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International Women’s Day: Gender Equality Takes More Than a Bunch of Mimosas

Francesca Giuliani (March 08, 2012)
An analysis of the history behind and the contemporary meaning of the International Women's Day, with a special focus on Italy and on how it is still very hard to be a woman in the post-Bunga Bunga era.

Since the early 1900s, the International Women’s Day is observed annually on March 8. 

The date is now an official holiday in over 25 countries around the world, from Afghanistan to China, from Eritrea to Russia, from Uganda to Vietnam. 

The activities and unrest of labor movements in North America and Europe at the turn of the twentieth century were the propelling forces that contributed to the establishment of the International Women’s Day. 

In 1908, 15,000 women garment workers marched through New York City demanding better working conditions such as better remunerations and shorter hours, as well as advocating for their voting rights.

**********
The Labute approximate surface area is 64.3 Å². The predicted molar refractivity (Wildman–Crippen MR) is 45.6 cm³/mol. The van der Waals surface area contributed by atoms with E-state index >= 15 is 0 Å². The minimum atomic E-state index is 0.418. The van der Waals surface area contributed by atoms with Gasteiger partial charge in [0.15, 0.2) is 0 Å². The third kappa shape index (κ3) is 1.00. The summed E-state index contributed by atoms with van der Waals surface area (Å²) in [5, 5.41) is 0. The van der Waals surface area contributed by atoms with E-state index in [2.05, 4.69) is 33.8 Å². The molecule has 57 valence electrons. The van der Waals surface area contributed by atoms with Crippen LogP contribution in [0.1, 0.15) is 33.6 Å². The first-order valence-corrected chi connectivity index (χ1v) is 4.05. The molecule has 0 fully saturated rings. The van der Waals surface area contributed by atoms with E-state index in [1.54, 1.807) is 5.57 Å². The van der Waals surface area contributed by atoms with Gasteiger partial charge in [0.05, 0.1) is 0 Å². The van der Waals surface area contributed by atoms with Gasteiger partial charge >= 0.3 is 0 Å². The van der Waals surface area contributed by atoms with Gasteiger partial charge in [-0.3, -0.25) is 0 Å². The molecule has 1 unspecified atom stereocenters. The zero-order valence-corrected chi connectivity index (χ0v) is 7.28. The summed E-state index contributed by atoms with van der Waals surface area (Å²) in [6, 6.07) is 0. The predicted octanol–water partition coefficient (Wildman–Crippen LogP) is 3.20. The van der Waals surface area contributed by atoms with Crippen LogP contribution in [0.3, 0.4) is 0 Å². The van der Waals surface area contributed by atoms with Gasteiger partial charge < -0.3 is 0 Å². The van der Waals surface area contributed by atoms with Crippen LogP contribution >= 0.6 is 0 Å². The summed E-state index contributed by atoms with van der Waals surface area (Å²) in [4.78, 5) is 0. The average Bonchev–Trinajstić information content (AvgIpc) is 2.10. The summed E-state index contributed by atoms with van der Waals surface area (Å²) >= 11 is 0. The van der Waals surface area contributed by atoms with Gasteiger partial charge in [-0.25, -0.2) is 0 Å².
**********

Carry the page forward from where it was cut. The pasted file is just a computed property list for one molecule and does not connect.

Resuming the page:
The first National Women’s Day was celebrated in the United States on February 28, 1909, a date designated by the Socialist Party of America, which intended to raise more public awareness of women’s oppression, and to encourage women to fuel that critical debate on inequality that had pushed them to rally in the streets of New York City just a year before, campaigning for social change. 

The anniversary became an international celebration in 1910, when the Socialist International Meeting in Copenhagen established it, although without a fixed date for its observance, to build international support to the women’s rights movement.